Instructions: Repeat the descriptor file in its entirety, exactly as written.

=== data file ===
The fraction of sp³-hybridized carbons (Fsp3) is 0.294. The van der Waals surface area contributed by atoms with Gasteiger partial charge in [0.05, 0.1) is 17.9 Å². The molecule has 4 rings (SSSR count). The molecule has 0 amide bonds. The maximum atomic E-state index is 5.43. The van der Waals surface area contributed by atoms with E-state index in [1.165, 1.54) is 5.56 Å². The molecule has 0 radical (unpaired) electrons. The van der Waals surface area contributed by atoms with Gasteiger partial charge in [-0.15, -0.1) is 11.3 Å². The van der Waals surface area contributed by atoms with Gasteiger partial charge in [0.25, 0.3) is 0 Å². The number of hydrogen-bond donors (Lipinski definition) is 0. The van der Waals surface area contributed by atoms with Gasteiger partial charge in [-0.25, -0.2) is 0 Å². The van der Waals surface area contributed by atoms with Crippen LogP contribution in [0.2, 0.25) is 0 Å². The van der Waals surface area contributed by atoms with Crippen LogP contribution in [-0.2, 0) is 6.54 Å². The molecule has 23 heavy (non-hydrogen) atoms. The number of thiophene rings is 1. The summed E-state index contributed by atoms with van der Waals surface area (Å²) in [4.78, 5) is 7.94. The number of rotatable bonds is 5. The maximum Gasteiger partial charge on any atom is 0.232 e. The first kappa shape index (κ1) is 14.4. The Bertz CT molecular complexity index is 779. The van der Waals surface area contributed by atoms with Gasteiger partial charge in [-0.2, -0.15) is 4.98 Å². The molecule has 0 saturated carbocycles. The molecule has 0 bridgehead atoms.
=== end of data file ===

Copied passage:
The fraction of sp³-hybridized carbons (Fsp3) is 0.294. The van der Waals surface area contributed by atoms with Gasteiger partial charge in [0.05, 0.1) is 17.9 Å². The molecule has 4 rings (SSSR count). The molecule has 0 amide bonds. The maximum atomic E-state index is 5.43. The van der Waals surface area contributed by atoms with E-state index in [1.165, 1.54) is 5.56 Å². The molecule has 0 radical (unpaired) electrons. The van der Waals surface area contributed by atoms with Gasteiger partial charge in [-0.15, -0.1) is 11.3 Å². The van der Waals surface area contributed by atoms with Gasteiger partial charge in [0.25, 0.3) is 0 Å². The number of hydrogen-bond donors (Lipinski definition) is 0. The van der Waals surface area contributed by atoms with Gasteiger partial charge in [-0.25, -0.2) is 0 Å². The van der Waals surface area contributed by atoms with Crippen LogP contribution in [0.2, 0.25) is 0 Å². The van der Waals surface area contributed by atoms with Crippen LogP contribution in [-0.2, 0) is 6.54 Å². The molecule has 23 heavy (non-hydrogen) atoms. The number of thiophene rings is 1. The summed E-state index contributed by atoms with van der Waals surface area (Å²) in [4.78, 5) is 7.94. The number of rotatable bonds is 5. The maximum Gasteiger partial charge on any atom is 0.232 e. The first kappa shape index (κ1) is 14.4. The Bertz CT molecular complexity index is 779. The van der Waals surface area contributed by atoms with Gasteiger partial charge in [-0.2, -0.15) is 4.98 Å². The molecule has 0 saturated carbocycles. The molecule has 0 bridgehead atoms.